June 27 (Bloomberg) -- It may seem that wealthy Coloradans have only recently followed Californian entrepreneurs into the wine business. But Colorado was producing nearly 2,000 gallons of wine a year as far back as 1899.
By 1968 -- around the time Robert Mondavi revolutionized the California wine industry -- the first modern Colorado winery, Ivancie, opened in Grand Valley. Now there are more than 50 in the state, and visitors can drive Colorado Wine Trails to Loveland, Boulder, Evergreen and Arvada in search of them.
Or you can stay in downtown Denver and visit The Infinite Monkey Theorem (TIMT) winery, which, since 2008, has operated out of a Quonset hut in a back alley of the city’s Santa Fe arts district. The winery gets its name from the idea in probability that a monkey striking typewriter keys at random for an unlimited time will eventually type out the works of Shakespeare.
“We like the simple irony of comparing such an endeavor to the incredibly controlled process of premier winemaking,” says TIMT’s winemaker and partner Ben Parsons. “We are the Shakespeare, not the monkey.”
The enterprise produced 4,500 cases last year, with 95 percent of the grapes grown around Colorado’s Western Slope, the rest sourced from California. Parsons and his partners have made TIMT a community project within the arts district, donating $25,000 to the University of Colorado Cancer Prevention Center (Parsons’ father died of colon cancer in 2007).
“We have local restaurant sommeliers digging dirt and bottling the wines,” he says. TIMT offers three- and five-gallon kegs to more than 400 local customers, bars and restaurants through its wine club.
The winery plans to open its own restaurant this year, though right now the neighborhood gets dicey with druggies at night. “Good idea to lock your car,” says Parsons.
From the outside, the cement block building of the winery looks nothing like the baronial wine estates in California’s Napa and Sonoma Valleys. Inside is a room full of cardboard boxes, open wine bottles and a tasting table. A young, black dog runs around at leisure. The tanks and barrels are in the Quonset hut, and the only real decor is the graffiti on the walls and a painting of a chimpanzee on the side of the delivery truck.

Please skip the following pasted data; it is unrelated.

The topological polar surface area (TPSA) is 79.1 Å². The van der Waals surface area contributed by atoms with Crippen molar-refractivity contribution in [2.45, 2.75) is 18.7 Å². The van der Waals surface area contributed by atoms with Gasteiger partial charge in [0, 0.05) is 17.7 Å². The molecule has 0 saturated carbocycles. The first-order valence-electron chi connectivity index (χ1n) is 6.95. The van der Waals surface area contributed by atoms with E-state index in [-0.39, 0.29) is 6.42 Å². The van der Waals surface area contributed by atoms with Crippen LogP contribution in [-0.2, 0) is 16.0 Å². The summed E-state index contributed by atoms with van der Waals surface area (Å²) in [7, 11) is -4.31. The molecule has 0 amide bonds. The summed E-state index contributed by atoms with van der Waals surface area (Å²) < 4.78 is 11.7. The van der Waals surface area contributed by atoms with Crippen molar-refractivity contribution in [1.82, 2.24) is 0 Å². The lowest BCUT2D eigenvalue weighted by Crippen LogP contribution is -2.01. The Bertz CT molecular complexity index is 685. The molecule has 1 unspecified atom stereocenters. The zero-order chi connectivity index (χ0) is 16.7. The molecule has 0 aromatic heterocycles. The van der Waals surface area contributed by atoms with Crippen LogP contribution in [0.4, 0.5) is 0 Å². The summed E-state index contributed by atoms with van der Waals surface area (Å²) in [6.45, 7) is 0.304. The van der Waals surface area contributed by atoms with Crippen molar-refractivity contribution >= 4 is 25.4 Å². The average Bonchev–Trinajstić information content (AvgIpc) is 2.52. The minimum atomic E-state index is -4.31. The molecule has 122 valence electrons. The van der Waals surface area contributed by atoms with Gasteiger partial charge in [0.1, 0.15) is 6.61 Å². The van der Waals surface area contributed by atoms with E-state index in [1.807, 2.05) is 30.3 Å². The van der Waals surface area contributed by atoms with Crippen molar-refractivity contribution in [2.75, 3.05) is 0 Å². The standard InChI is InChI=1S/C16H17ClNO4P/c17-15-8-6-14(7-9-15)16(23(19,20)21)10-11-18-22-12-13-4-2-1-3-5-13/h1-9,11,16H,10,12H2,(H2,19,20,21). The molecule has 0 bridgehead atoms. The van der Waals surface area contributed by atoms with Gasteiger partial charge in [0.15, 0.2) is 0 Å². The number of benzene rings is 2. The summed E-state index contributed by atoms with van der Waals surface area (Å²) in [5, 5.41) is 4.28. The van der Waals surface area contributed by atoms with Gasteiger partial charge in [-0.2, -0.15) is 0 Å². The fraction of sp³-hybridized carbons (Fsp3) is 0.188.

Parsons is a Brit, from Kent, who worked for London wine merchant Laytons, then moved to the vineyards of New Zealand, eventually graduating top of his class in oenology at Adelaide University. A job ad for a winemaking position, with no interview required, brought him to Canyon Wind Cellars in Palisade, Colorado. By 2004 he’d expanded Sutcliffe Vineyards (founded by another Brit, John Sutcliffe) to 4,000 cases a year, from 400.
Wanting his own winery, he figured he could source the best grapes from the Western Slope, which, with a 200-day growing season and less than 7 inches of rainfall, he compares to France’s Rhone Valley.
While everything about TIMT seems unorthodox, Parsons bases what he does on traditional winemaking. Though I expected that expertise to show in his wines, I really was quite amazed at the results. Tasting bottled, finished wines at the winery, I was immediately impressed by a mouth-filling, pleasantly fruity 2010 sauvignon blanc.
Parsons’ rose of cabernet franc was a beautiful, true rose color, very fruity and well suited to summer foods. A 100 percent petit verdot 2009 was still tannic but solidly knit, a big chewy wine, best with roasted meats. A 2009 petite sirah was very true to its varietal character, with a fine, expressive bouquet, and a sensible 14.2 percent alcohol, one of the best petite sirahs I’ve tasted anywhere.
Not everything was so wonderful: an unfiltered 2009 malbec, with 10 percent petit verdot, smelled reedy and was a little sweet in the finish. And a red blend of petit verdot, malbec, petite sirah and syrah, called 100th Monkey, was too massive, almost cloying on the palate.
I tasted a number of other Colorado wines while out there and when I got home, and found that some producers still cling to a sweet, outdated style; others are experimenting with way too many varietals -- many from out-of-state fruit -- while others produce small quantities specific to the terroir.
If you’re ordering online from outside Colorado, antiquated interstate alcohol shipping rules may block your purchase, so check first with the winery.
I very much enjoyed the Rhone-style syrahs of Whitewater Hill, Boulder Creek, and Sutcliffe, but was surprised at the particular flavor of Sutcliffe’s 2008 Down Canyon Blend Red Wine, from around McElmo Canyon.
A mix of cabernet and syrah, the former giving excellent structure, the latter a sweet grape softness, it tasted the way I would think a wine from Colorado would taste -- a bit unpolished and a little wild, but for a red wine to go with a lot of grilled foods, this is a winner.
(John Mariani writes on wine for Muse, the arts and leisure section of Bloomberg News. The opinions expressed are his own.)
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